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Israeli and British partnership tackles global challenges

By Rachel England - 26 Nov 2010 9:37:5 GMT
Israeli and British partnership tackles global challenges

Scientists from the University of Bath and Israel's Tel Aviv University have joined together to work on some of the biggest problems facing the global energy and environment industry.

In receipt of funding from the Britain Israel Research and Academic Exchange Partnership (BIRAX), which was launched in 2008, the programme will allow graduate students between the two laboratories "to broaden their research horizons and will contribute to strengthening of the scientific collaboration between our two countries", says Professor Moshe Kol from Tel Aviv University.

One of the newer projects undertaken by the partnership will see the scientists working to improve the properties of bioplastics, so that the material may be used in a wider variety of products. Currently, bioplastics – made from renewable plant sources such as corn, wheat or sugarcane – have restricted uses due to weakness and porosity.

Professor Matthew Davidson, Whorrod Professor of Sustainable Chemical Technologies at the University of Bath and Director of the University's Centre for Sustainable Chemical Technologies, explained: "PLA [polyactic acid, a type of biodegradable plastic] can be made up of two types of building blocks that are mirror-images of each other. Using the current technology, when the plastic is made with both types present they are jumbled together within the structure of the plastic.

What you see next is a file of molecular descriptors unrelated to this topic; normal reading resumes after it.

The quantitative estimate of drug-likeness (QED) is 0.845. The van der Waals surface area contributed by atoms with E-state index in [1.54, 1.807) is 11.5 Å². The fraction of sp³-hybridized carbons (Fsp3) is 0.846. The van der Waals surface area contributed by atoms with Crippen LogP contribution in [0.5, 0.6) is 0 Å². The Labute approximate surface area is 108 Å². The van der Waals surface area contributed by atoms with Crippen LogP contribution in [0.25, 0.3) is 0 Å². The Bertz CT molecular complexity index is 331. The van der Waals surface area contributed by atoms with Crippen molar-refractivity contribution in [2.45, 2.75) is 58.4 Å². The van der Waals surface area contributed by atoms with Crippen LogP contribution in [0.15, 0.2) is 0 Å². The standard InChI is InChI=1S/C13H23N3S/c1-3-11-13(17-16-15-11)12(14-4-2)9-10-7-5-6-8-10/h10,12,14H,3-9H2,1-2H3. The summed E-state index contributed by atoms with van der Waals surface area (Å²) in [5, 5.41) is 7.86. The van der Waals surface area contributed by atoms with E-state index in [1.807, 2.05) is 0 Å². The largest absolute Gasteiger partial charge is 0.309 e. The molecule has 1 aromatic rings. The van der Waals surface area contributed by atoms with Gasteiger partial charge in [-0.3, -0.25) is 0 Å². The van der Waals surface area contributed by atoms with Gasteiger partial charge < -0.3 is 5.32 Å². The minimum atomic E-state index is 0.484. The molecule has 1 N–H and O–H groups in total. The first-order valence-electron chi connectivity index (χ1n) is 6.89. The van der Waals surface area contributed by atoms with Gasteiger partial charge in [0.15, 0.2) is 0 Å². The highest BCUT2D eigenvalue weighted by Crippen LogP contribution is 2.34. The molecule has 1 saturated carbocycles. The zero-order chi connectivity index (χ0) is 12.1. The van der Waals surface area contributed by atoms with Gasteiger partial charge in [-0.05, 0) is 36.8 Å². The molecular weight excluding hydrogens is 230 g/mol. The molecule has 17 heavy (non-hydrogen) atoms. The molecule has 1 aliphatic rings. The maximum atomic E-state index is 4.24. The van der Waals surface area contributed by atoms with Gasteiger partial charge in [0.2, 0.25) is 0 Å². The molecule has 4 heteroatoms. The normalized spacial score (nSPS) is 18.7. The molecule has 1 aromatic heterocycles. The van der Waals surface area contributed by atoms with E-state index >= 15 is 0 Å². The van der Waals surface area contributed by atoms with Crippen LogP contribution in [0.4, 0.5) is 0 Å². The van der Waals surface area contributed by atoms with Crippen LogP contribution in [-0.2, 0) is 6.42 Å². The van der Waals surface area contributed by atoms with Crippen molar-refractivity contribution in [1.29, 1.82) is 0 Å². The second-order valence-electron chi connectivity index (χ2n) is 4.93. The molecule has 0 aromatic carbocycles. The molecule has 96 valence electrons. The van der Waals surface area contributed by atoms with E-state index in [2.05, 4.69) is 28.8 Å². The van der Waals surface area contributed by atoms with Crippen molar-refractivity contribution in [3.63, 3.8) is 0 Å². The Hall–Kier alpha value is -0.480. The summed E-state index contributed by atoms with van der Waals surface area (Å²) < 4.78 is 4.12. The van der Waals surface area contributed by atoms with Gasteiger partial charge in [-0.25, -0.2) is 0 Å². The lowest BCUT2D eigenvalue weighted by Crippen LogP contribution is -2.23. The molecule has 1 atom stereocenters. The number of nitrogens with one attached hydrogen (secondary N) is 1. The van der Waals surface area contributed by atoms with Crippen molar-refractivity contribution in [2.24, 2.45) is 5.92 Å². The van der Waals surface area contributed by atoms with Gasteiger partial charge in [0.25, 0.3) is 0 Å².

"This new project will develop a selective catalyst that will build up a polymer of 'left-handed' and 'right-handed' building blocks in a structured order so that we can control the physical properties of the resulting plastic."

It is hoped that the development of a new chemical catalyst will make PLA stronger and more heat resistant, so it may be used for a wider range of uses such as engineering plastics for the automotive industry, hot drinks cups and microwaveable trays. Using bioplastics for the manufacture of microwaveable trays will be of particular benefit as the traditional black trays are difficult to recycle and often end up in landfill.

Professor Moshe Kol said: "New catalysts are the key to providing renewable and degradable plastics which will help make our society more sustainable and less reliant on oil."

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Topics: Sustainability